Referring now to the drawings, FIG. 1 shows two superconductive wires 1 and 2 which must be connected to each other with a contact resistance which is as low as possible. Each of these two wires comprises, in known manner, a metallic matrix, for example of bronze or copper, in which are embedded one or more strands or filaments of superconductive material.

To make the connection between the two wires 1 and 2, the metal material constituting the matrix of the wires 1 and 2 is firstly eliminated so as to expose, over a certain length, the superconductive monofilaments of each wire, indicated by references 3 and 4 in FIG. 1. The filaments 3 and 4 thus exposed are then applied, near one another, on a support 5 made of superconductive material or not. In the particular non-limiting case illustrated in FIG. 1, the superconductive monofilaments 3 and 4 are previously twisted before being wound, in close turns, on the support 5 constituting a mandrel of circular or other section.

The mandrel 5 on which the superconductive filaments 3 and 4 are wound and applied, is then surrounded by a fairly fine strip 6 of superconductive material, its thickness being of the order of some microns. In the case illustrated in FIG. 1, the strip 6 constitutes a sleeve surrounding the mandrel 5 and having a diameter slightly larger than the external diameter of said mandrel.

The assembly formed by the mandrel 5 and the superconductive filaments 3 and 4 wound thereon is then placed inside an outer tubular sheath 7 made of a material which is a good conductor of electricity, for example copper. This tubular sheath 7 has a diameter slightly larger than that of the superconducting sleeve 6 and a thickness of the order of one mm. The outer tubular sheath 7 has a length equal to or slightly greater than that of the sleeve 6 and the mandrel 5.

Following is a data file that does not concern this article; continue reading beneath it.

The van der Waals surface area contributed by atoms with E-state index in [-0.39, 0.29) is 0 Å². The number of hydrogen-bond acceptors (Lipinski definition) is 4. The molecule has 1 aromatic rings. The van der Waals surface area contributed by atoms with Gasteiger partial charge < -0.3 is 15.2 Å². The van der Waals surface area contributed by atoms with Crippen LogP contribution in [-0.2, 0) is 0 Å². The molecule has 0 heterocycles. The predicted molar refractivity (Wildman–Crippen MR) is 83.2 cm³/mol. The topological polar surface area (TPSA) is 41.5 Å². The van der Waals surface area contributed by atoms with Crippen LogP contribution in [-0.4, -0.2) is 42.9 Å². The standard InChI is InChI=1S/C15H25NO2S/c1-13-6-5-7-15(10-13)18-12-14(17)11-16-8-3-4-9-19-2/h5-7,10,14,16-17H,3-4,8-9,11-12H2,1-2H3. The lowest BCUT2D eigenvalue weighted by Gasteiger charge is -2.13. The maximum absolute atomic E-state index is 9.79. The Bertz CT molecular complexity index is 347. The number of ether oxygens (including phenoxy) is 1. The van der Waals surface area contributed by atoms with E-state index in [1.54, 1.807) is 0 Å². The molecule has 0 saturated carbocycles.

The assembly thus obtained is then subjected to a magnetoforming operation. To this end, the assembly 5, 6, 7 is placed in a solenoid 8 of a magnetoforming apparatus comprising, in conventional manner, a capacitor battery 10 having to be charged by a D.C. source 11 and discharged through the solenoid 8. Discharge of the capacitor battery 10 is translated by the release of very high energy in a very short time (for example 10 kilojoules in some microseconds) and this energy is translated by the production of a very intense magnetic field in the solenoid 8. This magnetic field in turn provokes a transverse necking of the electrically conducting outer sheath 7, in other words a crimping of this sheat 7 on the inner mandrel 5. The sheath 7 is thus crushed and it in turn crushes the intermediate superconductive sleeve 6 on the superconductive filaments 3 and 4 maintained by the central mandrel 5.

FIG. 2 shows the connection which is thus obtained by carrying out the process according to the invention. It will be seen that the superconductive filaments 3, 4 are crushed very strongly between the central mandrel 5 and the superconductive sleeve 6.

Due to the intimate contact between the superconductive filaments 3, 4 and between these filaments and the superconductive sleeve 6 which encompasses them, a very low contact resistance is obtained, which, according to tests carried out, is less than 10-17 ohm.